Tag Archives: California

Guest Post: Classifying Gig Economy Workers under Changing California Law

As many readers undoubtedly are aware, California’s governor recently signed into law legislation that would re-classify app-based workers as “employees” rather than as “independent contractors. As discussed below in a guest post written by John M. Orr and Jully Y. Rojas, these recent changes in California law could have national significance. The changes could have … Continue Reading

Cal. Sup. Ct.: Notice-Prejudice Rule Represents a Fundamental Public Policy

Under the so-called “notice-prejudice Rule” applicable in some jurisdictions, insurers can deny coverage for claims based on the policyholder’s late provision of notice of claim only in the event that the late notice materially prejudiced the insurer. In a recent decision, the California Supreme Court, ruling on questions certified to the Court from the Ninth … Continue Reading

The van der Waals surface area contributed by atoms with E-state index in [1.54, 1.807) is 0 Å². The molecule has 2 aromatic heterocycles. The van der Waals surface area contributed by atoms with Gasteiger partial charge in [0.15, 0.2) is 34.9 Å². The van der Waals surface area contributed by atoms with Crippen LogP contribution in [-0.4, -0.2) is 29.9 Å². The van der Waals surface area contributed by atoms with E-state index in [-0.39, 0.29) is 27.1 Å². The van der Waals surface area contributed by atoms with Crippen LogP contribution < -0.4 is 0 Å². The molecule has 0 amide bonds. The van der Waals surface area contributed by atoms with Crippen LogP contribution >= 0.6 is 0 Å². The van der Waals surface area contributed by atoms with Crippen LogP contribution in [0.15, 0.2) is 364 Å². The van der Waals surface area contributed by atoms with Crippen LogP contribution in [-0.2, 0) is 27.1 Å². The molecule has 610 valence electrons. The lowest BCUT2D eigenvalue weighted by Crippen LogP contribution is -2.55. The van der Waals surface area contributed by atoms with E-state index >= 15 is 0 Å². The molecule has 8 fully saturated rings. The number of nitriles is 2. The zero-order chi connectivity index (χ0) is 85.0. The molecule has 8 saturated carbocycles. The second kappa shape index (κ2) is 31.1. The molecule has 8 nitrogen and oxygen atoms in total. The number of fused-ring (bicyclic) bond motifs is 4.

California Enacts Sweeping Privacy Legislation

Earlier this year, after Facebook was sued in a securities class action following news that it had given access to personal user information to Cambridge Analytica, I questioned whether privacy issues might represent the next big corporate liability exposure. Among other things, in making this suggestion, I was taking into consideration that fact that the … Continue Reading

Guest Post: Courts Uphold California Privacy Claims Despite Vague Allegations: Opening The Litigation Floodgates?

Among the many concerns that arise whenever unauthorized appropriation or use of consumer data occurs is the possible violation of the consumers’ privacy that the access may represent. In numerous cases, aggrieved parties have tried to assert claims for these alleged privacy violations, but by and large these attempts have not been successful. However, as … Continue Reading
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